N.Y. Program Reaches Out to English-Learner, Special Education Parents
New York City is expanding a family-engagement outreach program to two groups that typically participate less in schools—parents who are learning English, and those with children with severe disabilities.
The New York City Department of Education and Learning Leaders, a nonprofit organization that focuses on family engagement, are working together on a pilot project to train 1,000 parents on ways to participate in schools with low parent participation. The cost is $300,000.
Learning Leaders is starting with 400 parents and expects that 50 schools will have parent volunteers by the end of the semester through the Families Fostering Success program.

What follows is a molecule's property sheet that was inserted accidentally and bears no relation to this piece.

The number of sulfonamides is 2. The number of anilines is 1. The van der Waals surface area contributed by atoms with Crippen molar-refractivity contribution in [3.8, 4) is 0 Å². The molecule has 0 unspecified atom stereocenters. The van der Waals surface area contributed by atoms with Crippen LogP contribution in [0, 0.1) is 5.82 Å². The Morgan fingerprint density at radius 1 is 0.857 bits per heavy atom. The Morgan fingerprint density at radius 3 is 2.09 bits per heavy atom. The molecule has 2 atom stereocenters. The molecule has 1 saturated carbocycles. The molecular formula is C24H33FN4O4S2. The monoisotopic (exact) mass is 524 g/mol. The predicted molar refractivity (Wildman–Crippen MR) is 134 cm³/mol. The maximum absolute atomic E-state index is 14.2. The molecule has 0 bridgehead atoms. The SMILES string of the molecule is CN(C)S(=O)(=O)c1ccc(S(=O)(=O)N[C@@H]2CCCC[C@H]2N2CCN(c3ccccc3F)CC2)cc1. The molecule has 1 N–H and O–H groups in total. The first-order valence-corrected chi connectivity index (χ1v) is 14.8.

Starting in June, the second phase will focus on reaching 600 families with parents who are learning English in 20 schools. The program plans to hold training and workshops in the parents' first languages, including Spanish, Mandarin, and Bengali.
"Our hope is to remove the stigma for parents—that they don't have to be proficient in English and that they won't be considered useful in a school," said Jane Heaphy, executive director of Learning Leaders, in a phone interview with Education Week.
Some parents will be able to help out in classrooms where children's native languages are used. Others will learn how to help with other classroom activities, such as in a bookmaking workshop, Heaphy said.
The program also has 50 parents of special education students in its pilot project. Some school officials have had concerns about involving parents in classrooms with children with fragile health, Heaphy said. But the program is helping parents become involved in "less academic" ways, including theater productions or the library.
"Parents are really feeling included and empowered in a way that had hoped for when we started this," Heaphy said.
Contact Sarah Tully at firstname.lastname@example.org.
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